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Health: The federal and state governments are again discussing hospital reform

Health: The federal and state governments are again discussing hospital reform

For months there has been a tough struggle for innovations for the network of clinics – in terms of financing and requirements for treatment quality. Is the project making further progress?

Federal Health Minister Karl Lauterbach (SPD) again discussed the planned realignment of hospitals in Germany with the heads of the federal states today. There is now a draft law for this. Lauterbach “finally” submitted his draft at the weekend, Bavaria’s department head Judith Gerlach (CSU) told the “Augsburger Allgemeine” before the talks.

The federal states still see an urgent need for change in many areas. “I expect Lauterbach to take the concerns and needs of the states seriously.” The reform plans aim to change the remuneration with flat rates for treatment cases in order to relieve clinics from financial pressure to deal with an increasing number of cases.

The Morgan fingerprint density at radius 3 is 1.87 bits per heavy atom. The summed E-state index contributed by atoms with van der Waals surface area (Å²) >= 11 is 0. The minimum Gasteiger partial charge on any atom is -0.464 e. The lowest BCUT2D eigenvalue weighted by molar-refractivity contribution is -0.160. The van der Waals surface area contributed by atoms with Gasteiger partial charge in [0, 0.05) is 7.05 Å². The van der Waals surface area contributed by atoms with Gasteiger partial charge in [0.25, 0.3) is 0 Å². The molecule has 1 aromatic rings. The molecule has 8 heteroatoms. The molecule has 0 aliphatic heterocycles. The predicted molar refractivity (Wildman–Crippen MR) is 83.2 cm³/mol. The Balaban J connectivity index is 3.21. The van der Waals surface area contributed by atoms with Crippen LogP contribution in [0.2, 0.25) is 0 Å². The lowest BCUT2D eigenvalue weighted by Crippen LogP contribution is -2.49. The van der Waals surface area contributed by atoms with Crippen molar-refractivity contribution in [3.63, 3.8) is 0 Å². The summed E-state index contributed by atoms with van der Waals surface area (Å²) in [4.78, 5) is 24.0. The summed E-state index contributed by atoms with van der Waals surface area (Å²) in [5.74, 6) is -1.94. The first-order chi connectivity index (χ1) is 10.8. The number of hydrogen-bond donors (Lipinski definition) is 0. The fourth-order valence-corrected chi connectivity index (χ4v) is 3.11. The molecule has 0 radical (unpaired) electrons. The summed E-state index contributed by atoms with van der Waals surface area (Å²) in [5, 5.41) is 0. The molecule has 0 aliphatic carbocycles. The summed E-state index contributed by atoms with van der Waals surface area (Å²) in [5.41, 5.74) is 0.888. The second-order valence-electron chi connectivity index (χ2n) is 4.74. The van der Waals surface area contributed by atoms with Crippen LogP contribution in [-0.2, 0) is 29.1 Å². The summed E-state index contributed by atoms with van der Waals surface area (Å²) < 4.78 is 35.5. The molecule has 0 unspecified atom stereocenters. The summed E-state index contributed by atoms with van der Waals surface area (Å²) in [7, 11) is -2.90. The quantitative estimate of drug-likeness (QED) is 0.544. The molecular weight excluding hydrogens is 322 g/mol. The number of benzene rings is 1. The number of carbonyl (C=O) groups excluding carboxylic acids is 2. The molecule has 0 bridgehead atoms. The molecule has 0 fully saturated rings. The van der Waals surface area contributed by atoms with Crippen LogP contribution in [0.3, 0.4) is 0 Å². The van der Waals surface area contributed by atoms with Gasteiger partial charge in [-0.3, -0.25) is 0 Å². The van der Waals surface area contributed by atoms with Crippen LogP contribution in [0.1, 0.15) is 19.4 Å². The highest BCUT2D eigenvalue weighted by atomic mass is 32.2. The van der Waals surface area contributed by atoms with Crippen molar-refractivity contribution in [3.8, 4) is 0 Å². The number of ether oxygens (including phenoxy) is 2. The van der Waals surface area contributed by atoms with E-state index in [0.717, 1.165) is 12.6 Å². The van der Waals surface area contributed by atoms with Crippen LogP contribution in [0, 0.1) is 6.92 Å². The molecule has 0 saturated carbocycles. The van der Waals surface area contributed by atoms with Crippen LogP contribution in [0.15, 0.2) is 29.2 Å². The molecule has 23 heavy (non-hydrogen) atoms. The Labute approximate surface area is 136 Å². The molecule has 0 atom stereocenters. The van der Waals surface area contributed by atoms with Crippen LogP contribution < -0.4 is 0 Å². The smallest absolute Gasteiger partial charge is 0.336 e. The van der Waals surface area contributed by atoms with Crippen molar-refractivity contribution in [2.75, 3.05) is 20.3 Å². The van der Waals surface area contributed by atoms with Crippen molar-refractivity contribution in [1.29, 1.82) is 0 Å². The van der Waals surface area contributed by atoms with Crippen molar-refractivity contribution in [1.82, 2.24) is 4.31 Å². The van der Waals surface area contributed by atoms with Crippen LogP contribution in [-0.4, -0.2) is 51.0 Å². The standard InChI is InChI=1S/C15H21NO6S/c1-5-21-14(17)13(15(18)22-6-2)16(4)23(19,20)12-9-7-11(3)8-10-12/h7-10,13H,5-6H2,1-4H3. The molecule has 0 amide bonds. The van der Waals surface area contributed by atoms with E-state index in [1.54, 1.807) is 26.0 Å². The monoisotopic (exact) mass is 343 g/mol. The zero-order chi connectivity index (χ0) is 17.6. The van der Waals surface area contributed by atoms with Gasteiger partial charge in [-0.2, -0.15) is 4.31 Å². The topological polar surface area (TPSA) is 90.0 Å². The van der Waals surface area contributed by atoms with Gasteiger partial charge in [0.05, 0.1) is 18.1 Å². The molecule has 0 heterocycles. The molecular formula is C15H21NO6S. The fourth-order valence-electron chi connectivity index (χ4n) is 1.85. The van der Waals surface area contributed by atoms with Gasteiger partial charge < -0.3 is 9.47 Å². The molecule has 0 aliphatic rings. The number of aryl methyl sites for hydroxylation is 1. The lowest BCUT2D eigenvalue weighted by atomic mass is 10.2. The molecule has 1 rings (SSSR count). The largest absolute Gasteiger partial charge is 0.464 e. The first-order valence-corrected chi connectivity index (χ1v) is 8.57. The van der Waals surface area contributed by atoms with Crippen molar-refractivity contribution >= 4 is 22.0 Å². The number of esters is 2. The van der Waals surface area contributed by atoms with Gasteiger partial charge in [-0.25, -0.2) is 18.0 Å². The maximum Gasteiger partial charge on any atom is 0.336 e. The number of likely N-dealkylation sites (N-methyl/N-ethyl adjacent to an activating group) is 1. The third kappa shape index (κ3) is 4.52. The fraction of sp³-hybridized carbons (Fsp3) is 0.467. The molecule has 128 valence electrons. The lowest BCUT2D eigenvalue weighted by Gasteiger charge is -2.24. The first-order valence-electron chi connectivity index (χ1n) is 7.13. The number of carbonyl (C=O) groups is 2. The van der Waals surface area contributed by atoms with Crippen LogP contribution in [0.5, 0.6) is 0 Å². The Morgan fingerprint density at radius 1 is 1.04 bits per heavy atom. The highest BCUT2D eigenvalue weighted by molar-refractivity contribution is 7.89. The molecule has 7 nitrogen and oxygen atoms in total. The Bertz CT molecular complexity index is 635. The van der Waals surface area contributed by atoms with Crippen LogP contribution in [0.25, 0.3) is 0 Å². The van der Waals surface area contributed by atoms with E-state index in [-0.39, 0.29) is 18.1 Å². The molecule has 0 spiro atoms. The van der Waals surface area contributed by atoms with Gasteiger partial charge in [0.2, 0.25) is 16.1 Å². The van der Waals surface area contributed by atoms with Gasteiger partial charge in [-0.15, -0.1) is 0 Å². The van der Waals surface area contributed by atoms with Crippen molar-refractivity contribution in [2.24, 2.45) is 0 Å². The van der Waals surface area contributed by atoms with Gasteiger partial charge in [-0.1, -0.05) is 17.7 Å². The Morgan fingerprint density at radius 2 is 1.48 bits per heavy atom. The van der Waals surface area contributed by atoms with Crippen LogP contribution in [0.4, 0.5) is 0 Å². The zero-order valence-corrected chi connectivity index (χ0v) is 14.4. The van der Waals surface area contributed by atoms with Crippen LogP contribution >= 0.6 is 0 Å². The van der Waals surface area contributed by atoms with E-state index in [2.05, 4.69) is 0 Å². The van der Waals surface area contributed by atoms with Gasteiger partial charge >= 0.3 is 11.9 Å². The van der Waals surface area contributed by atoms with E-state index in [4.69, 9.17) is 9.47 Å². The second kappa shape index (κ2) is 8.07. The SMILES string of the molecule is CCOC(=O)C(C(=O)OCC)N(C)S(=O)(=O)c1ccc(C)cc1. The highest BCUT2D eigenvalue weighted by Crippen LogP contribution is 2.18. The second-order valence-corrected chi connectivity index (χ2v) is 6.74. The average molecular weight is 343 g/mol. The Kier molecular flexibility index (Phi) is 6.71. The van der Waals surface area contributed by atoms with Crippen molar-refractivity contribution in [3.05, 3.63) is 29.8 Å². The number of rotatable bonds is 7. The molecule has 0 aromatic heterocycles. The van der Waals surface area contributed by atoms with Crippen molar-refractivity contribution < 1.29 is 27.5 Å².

In the future, they should receive 60 percent of the remuneration just for holding offers. The basis for financing by the health insurance companies should be more precisely defined service groups. They are intended to ensure uniform quality standards.

Health insurance company: “No further compromises in quality”

The CEO of the Barmer health insurance company, Christoph Straub, warned: “There should be no further compromises in quality when coordinating with the federal states.” There is a risk that what remains of the much-heralded reform is purely a financial reform. “This threatens to bring enormous costs to the system and those with statutory health insurance, without the urgently needed quality and structural changes actually being tackled.”

Among other things, Bavaria is committed to ensuring that the states are given the opportunity to deviate from the nationwide structural requirements in order to be able to guarantee security of supply, said Gerlach. “With the current rigid requirements and the planned time limits, the hospital planning competence of the states is massively impaired.”

The federal-state group has met several times in recent months for difficult discussions. There are various criticisms of the legislative plans among the states, but according to Lauterbach, they should no longer be designed in such a way that they require approval in the Federal Council. The minister had stated that the aim was for the Federal Cabinet to deal with the plans in the coming week. The states and the clinics are also demanding rapid additional financial aid before the planned major reform.

Source: Stern

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